UW Credit Union: Products to Help Members Build Credit and a Commitment to Improve Communities

Uw Credit Union Works For Members And Communities

In a Nutshell: In the college town of Madison, Wisconsin, UW Credit Union builds on its legacy of community commitment stretching back to the Great Depression. Credit building products, financial education initiatives, volunteerism, and philanthropy are all part of the credit union’s successful history. UW Credit Union has around 320,000 members across Wisconsin and the U.S. and stands as an example of the positive impact of the credit union mission.

Madison, Wisconsin, is home to the University of Wisconsin and is known as one of the most welcoming cities in the US. At the forefront of Madison’s commitment to students, workers, and businesses is UW Credit Union (UWCU), which has embodied the credit union philosophy of people helping people since its founding during the Great Depression.

A handful of university professors and campus leaders founded UWCU to help people of modest means gain access to credit. In the late 1980s, the credit union expanded from its Madison campus to other state system campuses. And starting in the late 1990s, it began expanding to nonuniversity system communities throughout Wisconsin.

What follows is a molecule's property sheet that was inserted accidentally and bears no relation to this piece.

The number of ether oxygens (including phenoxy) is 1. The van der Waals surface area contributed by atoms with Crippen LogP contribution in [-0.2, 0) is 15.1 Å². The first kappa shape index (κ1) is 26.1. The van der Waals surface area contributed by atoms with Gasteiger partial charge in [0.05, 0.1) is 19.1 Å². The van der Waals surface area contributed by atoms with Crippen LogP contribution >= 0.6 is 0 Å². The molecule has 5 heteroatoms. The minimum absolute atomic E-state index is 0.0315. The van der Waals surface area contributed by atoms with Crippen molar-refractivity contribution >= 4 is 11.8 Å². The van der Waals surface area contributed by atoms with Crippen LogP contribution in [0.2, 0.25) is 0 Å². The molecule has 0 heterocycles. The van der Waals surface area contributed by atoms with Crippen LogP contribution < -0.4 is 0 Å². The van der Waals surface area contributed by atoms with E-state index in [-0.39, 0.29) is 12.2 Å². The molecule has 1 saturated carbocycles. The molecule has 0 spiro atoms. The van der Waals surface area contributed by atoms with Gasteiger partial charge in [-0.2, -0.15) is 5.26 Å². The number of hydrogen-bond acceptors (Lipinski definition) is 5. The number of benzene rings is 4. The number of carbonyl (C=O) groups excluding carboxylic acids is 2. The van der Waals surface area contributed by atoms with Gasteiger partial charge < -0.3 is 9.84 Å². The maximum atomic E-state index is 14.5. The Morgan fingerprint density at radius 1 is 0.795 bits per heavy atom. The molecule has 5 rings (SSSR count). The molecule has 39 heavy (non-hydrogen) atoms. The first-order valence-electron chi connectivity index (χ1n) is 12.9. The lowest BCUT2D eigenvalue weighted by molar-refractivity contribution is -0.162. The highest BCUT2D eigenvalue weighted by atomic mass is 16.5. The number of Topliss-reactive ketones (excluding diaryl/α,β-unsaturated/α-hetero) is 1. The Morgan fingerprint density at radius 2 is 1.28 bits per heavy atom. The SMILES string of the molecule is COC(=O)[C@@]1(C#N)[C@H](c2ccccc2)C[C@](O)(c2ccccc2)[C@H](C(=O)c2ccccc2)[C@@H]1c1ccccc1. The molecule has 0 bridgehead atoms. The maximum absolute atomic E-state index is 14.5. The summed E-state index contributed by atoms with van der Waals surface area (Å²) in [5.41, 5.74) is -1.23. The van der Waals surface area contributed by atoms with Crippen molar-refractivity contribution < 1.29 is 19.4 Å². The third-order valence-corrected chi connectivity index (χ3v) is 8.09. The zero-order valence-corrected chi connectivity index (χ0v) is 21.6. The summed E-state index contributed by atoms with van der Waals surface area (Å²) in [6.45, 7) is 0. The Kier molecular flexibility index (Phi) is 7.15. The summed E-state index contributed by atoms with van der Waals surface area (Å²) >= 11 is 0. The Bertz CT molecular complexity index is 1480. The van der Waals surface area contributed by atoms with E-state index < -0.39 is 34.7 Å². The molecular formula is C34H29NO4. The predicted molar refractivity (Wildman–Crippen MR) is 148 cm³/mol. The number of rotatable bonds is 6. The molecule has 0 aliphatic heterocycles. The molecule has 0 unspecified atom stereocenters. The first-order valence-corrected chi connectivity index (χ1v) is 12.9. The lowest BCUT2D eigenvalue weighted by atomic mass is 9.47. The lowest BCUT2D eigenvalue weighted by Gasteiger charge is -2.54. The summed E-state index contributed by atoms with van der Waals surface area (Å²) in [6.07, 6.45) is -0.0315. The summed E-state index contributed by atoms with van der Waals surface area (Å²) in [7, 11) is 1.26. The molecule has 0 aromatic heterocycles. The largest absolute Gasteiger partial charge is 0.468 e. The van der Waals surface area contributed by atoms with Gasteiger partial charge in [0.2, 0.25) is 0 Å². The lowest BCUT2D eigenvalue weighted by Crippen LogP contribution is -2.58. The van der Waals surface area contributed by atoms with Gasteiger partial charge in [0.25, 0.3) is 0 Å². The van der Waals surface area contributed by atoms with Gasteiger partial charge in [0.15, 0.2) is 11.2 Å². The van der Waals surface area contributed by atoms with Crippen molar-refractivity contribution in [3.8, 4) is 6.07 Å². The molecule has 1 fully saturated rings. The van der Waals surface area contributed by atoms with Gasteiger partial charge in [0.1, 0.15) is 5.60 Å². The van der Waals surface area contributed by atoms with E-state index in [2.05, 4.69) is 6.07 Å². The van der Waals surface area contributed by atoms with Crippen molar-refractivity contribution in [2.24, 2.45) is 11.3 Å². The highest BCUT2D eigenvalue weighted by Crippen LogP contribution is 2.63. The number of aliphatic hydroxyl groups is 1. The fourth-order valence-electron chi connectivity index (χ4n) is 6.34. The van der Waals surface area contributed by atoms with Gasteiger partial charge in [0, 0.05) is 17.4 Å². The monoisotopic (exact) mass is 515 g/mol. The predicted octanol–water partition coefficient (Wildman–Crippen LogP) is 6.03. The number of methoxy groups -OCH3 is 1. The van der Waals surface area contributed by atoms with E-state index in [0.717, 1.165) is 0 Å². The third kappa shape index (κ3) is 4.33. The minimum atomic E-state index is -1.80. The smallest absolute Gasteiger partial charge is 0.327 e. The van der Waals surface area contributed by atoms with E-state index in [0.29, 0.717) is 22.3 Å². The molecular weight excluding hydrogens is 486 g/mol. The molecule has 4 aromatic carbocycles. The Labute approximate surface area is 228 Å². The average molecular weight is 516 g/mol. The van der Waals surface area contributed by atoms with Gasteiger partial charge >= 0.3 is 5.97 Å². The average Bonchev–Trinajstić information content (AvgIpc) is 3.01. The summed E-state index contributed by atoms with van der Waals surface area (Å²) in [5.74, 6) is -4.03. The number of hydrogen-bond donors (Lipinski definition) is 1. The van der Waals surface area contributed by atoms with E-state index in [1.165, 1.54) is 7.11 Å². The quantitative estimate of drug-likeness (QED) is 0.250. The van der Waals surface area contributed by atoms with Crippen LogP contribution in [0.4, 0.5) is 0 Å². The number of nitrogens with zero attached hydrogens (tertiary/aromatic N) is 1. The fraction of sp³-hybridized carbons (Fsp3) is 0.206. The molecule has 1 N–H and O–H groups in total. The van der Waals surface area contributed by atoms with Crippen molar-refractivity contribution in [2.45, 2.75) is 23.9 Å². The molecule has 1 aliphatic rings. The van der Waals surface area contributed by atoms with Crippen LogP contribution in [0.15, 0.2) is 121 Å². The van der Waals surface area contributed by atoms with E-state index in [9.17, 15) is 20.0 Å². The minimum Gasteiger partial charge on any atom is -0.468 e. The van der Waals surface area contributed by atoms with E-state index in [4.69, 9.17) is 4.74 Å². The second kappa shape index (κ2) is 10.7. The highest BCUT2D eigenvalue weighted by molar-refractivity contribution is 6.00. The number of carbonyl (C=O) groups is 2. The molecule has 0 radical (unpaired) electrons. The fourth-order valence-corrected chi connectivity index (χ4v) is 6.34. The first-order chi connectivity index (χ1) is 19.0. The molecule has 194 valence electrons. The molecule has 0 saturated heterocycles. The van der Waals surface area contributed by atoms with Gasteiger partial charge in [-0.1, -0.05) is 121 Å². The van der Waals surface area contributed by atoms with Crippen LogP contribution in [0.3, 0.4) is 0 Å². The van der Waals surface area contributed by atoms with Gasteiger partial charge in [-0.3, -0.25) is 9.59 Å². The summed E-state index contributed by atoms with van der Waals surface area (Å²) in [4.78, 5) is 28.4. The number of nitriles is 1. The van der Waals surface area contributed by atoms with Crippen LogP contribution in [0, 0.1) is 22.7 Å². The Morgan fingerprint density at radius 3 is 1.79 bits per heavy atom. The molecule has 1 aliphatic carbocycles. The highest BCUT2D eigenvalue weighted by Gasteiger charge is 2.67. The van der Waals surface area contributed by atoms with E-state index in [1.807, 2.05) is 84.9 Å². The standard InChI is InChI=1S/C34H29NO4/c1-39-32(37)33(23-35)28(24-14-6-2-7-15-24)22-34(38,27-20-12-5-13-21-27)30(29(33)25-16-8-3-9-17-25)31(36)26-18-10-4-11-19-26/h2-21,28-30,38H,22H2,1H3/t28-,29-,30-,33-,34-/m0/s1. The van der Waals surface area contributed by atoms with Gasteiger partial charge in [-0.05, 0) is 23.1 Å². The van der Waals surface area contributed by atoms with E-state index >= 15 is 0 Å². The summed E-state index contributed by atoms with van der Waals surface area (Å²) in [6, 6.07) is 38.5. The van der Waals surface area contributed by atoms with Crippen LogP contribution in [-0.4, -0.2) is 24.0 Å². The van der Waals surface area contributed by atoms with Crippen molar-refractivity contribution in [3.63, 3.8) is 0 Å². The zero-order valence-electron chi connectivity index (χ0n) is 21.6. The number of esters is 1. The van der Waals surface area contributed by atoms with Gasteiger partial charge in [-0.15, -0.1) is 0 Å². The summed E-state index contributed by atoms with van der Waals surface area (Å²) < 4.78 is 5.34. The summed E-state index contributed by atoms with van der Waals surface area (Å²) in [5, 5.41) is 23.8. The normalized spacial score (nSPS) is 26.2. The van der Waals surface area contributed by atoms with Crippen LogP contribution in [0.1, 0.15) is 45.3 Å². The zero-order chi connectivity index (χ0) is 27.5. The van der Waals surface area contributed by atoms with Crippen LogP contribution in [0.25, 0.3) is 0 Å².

UW Credit Union logo

Today, UWCU is one of the largest credit unions in the state with more than $5 billion in assets, 320,000 members, and 30 branch locations. The credit union is also a financial services market leader in a variety of product categories, including checking accounts, mortgages, auto loans, student loans, and credit cards.

Anyone living, working, or studying within five miles of a UWCU branch qualifies for UWCU membership. Membership also extends to anyone who has attended a Wisconsin college or university. So UWCU now claims members in all 50 states and dozens of countries.

In addition to providing products and services that meet the financial needs and aspirations of members, UWCU distinguishes itself for its commitment to financial education and volunteerism in the community. In addition, the credit union has an internal tech team that handles all digital development to serve its wide membership base.

“We have to be on top of our online banking services and digital presence to ensure we serve all of those people well,” said Chad LaFlash, UWCU’s AVP of Research and Product Strategy. “Plus, we have really strong membership retention.”

Dedicated to Financial Improvement for All Members

UWCU has a wealth of experience serving college students thanks to its close ties with the Wisconsin state university system. Many young people have little to no experience with banking services and need to start from scratch to establish credit.